This event brings together key players in the current and renewed wave of feminism in the Global South. Each of the participants will give a ten-minute presentation touching upon what they see as the most urgent matters at hand, followed by a discussion of political strategies in their respective geographies. By connecting recent Argentine and Turkish/Kurdish practices of grassroots organizing and resistance, as well as debates and theorizations relating to gender, citizenship, and violence, the activist-scholars will weave together emerging alternatives that push back against neoliberalism’s stealthy offensive. They will discuss the ways in which the movements to which they belong work to defend increasingly precarious female bodies and lives without recourse to neoliberal discourses on “security.” The initial presentations will be followed by a second round of conversations on topics that are of global concern to the new wave of feminism: state repression, machismo, nationalism, fascism, self-defense, and internationalism. Radicalizing Feminisms is both about radicalizing feminist discourse from within and from without its traditional sites of formulation (usually Western and middle-class milieus), and about bringing forward concrete experiences of collective struggles that can inspire and guide us.
Natalia Brizuela is Associate Professor of Modern and Contemporary Latin American Literature & Culture in the Departments of Spanish & Portuguese and Film & Media at the University of California, Berkeley. She is the author of Fotografia e Imperio. Paisagens para um Brasil Moderno (Cia das Letras, 2012); Depois da fotografia. Uma literatura fora de si (Rocco, 2014); Y todo el resto es literatura. Ensayos sobre Osvaldo Lamborghini (Interzona, 2008); and The Matter of Photograhy in the Americas (Stanford University Press, 2018). She is currently at work on a study of time as critique in contemporary aesthetics.
Marta Dillon is a journalist, writer, and activist. She has collaborated with both Argentine and international publications, including Rolling Stone, Black Label, and Luna Cornea. Since 2002 she has directed the feminist supplement “Las12” in the Argentine newspaper Página12. In 2008 she founded the supplement “Soy,” dedicated to diverse sexual and gender issues, which she directed until 2012. She is the author of the books Aparecida (Sudamericana, 2015), Corazones Cautivos, la vida en la cárcel de mujeres (Aguilar, 2008), and Vivir con virus (Norma, 2004 and Edulp, 2016). She has written scripts for documentary films such as Linea 137 (2016), La Bella Tarea (2011), Visibles (2010), Tracción a Sangre (2008), and wrote the script of the fiction film, 23 pares (2012). She is a member of the Ni Una Menos collective, the Lohana Berkins collective, and is the founder of Emergente, an online media activist journal.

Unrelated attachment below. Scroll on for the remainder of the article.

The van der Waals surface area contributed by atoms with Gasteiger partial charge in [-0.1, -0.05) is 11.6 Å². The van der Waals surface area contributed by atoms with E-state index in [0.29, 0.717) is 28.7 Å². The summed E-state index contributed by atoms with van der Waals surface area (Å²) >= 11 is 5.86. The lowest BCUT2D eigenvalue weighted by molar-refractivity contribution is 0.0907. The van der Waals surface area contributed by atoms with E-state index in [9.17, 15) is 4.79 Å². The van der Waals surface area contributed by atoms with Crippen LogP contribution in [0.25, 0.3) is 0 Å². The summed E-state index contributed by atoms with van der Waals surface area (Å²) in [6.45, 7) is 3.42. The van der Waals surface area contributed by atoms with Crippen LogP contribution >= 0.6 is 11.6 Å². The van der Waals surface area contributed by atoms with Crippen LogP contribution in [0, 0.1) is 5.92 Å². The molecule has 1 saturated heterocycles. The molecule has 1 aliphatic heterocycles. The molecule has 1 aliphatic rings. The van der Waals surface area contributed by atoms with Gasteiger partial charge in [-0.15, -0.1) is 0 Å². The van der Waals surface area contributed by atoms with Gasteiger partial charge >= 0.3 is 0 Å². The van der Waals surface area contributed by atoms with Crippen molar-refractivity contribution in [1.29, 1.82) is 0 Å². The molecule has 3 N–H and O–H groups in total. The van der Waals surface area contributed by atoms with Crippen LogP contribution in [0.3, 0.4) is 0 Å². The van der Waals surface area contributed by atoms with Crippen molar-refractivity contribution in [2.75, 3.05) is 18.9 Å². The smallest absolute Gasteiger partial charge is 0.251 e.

Zeynep Gambetti is professor of political theory at Boğaziçi University, Istanbul. She worked as a journalist and editor in several newspapers before obtaining her PhD at the University of Paris VII. Her academic work focuses on the Kurdish and Zapatista movements, “Occupy Gezi,” violence in the neoliberal era, and theories of collective agency. She takes part in Kurdish and feminist struggles in Turkey. Among her edited books are Rhetorics of Insecurity: Belonging and Violence in the Neoliberal Era (New York University Press, 2013), and Vulnerability in Resistance: Politics, Feminism, Theory (Duke University Press, 2016).
Cecilia Palmeiro is an Argentinean academic, writer, and activist. She teaches Contemporary Latin American Studies at NYU in Buenos Aires, and Latin American Literature and Gender Theory at National University of Tres de Febrero (UNTREF). She has published the books Desbunde y felicidad: De la cartonera a Perlongher (2011) and Néstor Perlongher: Correspondencia (2016), and the novel Cat Power: La toma de la Tierra (2017). She is a member of the Ni Una Menos feminist collective and curator, with Fernanda Laguna, of the live archive on art and feminism, Mareadas en la marea (High on the Tide).
Özlem Yasak is a Kurdish activist and scholar from Diyarbakir, Turkey, where she served as the former Foreign Relations Coordinator and Social Programs Department Coordinator to the 118 municipalities and mayors in the Union of Southeastern Anatolia Region Municipalities (GABB), the Kurdish Municipalities in Turkey. Her work responsibilities include local government, social policies, international relations, women and gender, women, peace and security, political participation, urbanization, conflict resolution, human rights, migration, children, and poverty. She has spoken at numerous conferences and academic institutions on issues related to Kurdish concerns, peace and women, and women’s movements in the Middle East. She has co-edited three books on women, local governments, and honor killings. She has been in exile in the United States since May 2017.
Co-sponsored by the International Consortium of Critical Theory Programs, Center for Latin American Studies, Center for Middle Eastern Studies, Department of Spanish & Portuguese, Department of Gender and Women’s Studies, and Department of Sociology.